Robin and Sarah King's Account of Producing
An English Version of Karl Kirchner War Diary


Karl Kirchner wrote in what is called Zütterling script, which is no longer used and illegible to most Germans today. Fortunately, his daughter Friend Gertrud Quast can read his handwriting. Friends Elke Scheiner and Robin and Sarah King translated the German into English.

Examination of a Michelin road atlas, which also shows military cemeteries and railways makes it possible to follow Kirchner's route through France to the Marne. He wouldn't always have seen the name of the towns he passed and wrote down what he heard. Kirchner also noted the time and distance he marched. His average marching speed was 3.5 km per hour.

Michelin Map - Click Image to enlarge
Michelin Map - Click Image to enlarge
Image source Michelin Maps - not to be reproduced

One of the old 60 cm military Feldbahn tracks, just south of Albert at Foissy, is still used. Le P'tit Train de la Haute Somme takes travellers along the route throughout the summer. There is an excellent Great War train museum next to the station there that visitors to Lochnagar Crater would enjoy visiting.

The area east of Reims where Kirchner fought is flat and visibly barren on Google Earth. Several villages such as Tahure once thrived there. More than 100 sq.km is technically a military terrain but is so devastated that nearly 100 years later it is still sealed off and virtually abandoned. The Michelin atlas shows more German than French military cemeteries in the surrounding countryside.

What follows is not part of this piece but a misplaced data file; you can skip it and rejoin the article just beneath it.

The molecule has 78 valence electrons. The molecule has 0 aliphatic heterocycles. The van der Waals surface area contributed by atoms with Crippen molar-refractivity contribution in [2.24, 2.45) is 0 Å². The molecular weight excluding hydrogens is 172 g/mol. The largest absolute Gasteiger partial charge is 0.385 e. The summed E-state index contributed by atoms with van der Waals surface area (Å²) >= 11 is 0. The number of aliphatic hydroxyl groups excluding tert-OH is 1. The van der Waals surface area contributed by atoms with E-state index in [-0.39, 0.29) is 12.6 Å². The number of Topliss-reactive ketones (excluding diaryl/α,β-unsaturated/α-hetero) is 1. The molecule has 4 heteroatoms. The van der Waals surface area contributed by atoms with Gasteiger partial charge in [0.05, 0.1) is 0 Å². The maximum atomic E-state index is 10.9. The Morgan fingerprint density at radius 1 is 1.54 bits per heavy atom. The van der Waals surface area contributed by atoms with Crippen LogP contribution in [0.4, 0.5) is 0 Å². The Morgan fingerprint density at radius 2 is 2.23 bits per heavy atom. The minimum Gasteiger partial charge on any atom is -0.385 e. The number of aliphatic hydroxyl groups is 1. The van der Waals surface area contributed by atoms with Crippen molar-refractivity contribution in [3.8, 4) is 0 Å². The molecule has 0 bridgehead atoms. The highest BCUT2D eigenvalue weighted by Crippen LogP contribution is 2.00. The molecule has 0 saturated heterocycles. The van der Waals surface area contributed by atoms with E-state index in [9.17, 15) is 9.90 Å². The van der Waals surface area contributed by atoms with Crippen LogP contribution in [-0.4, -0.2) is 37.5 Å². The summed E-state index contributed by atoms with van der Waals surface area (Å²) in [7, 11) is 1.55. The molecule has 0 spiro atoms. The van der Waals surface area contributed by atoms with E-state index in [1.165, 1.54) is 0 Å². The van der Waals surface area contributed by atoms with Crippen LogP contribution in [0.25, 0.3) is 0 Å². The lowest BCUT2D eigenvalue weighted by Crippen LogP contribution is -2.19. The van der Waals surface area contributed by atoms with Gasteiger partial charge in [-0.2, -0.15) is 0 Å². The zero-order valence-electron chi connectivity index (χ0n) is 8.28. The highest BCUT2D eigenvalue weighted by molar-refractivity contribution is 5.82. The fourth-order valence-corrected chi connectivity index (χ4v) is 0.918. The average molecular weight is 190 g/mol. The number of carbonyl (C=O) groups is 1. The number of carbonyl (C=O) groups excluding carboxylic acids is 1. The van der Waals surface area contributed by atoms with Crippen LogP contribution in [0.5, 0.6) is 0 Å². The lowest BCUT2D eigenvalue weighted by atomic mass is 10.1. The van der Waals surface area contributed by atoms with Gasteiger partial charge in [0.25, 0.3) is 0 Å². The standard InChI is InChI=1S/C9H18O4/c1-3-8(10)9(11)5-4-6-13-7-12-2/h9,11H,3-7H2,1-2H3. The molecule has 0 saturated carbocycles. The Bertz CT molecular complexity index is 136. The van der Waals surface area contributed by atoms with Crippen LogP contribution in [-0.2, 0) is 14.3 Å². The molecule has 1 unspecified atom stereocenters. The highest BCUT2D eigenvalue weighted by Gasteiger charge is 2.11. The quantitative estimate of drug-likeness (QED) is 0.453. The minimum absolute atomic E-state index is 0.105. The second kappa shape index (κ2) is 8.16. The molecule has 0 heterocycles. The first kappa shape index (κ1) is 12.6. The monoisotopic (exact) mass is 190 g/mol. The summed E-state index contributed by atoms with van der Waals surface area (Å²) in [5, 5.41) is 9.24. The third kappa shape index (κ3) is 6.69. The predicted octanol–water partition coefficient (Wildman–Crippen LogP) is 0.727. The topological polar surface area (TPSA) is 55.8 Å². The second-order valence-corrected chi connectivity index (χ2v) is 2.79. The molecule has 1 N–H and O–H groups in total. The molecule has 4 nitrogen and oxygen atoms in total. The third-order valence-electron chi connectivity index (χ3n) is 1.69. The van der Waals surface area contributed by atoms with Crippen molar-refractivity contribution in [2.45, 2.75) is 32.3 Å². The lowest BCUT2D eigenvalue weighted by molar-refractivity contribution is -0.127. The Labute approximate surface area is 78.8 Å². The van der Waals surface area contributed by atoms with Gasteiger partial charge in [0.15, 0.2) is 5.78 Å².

Navarinferme, where Kirchner awoke 14th July is a ruin now but Ferme de Navarin has become a landmark. It is the site of a huge Great War memorial in the shape of a pyramid with a statue of three soldiers on top: French, British and American. The remains of some 10,000 soldiers, most of them unknown, are contained in the ossuary at its base.

Kirchner moved on 24th July 1918 to Pontavert, on the Aisne River northwest of allied-held Reims. He moved back and forth between the camp and the front line during the next month. As older comrades told him after 11th November 1918, when he wanted to fight on: "Be happy that it is over and you still have life and limb." Thanks to Karl Kirchner's good luck and the generosity of his daughter, we have a rare view of the life of a very young German solder in the Great War who survived the Second Battle of the Marne.


Click this link to read the diary.

Click this link to see Gertrud Quast's recollection of her father, Karl Kirchner.

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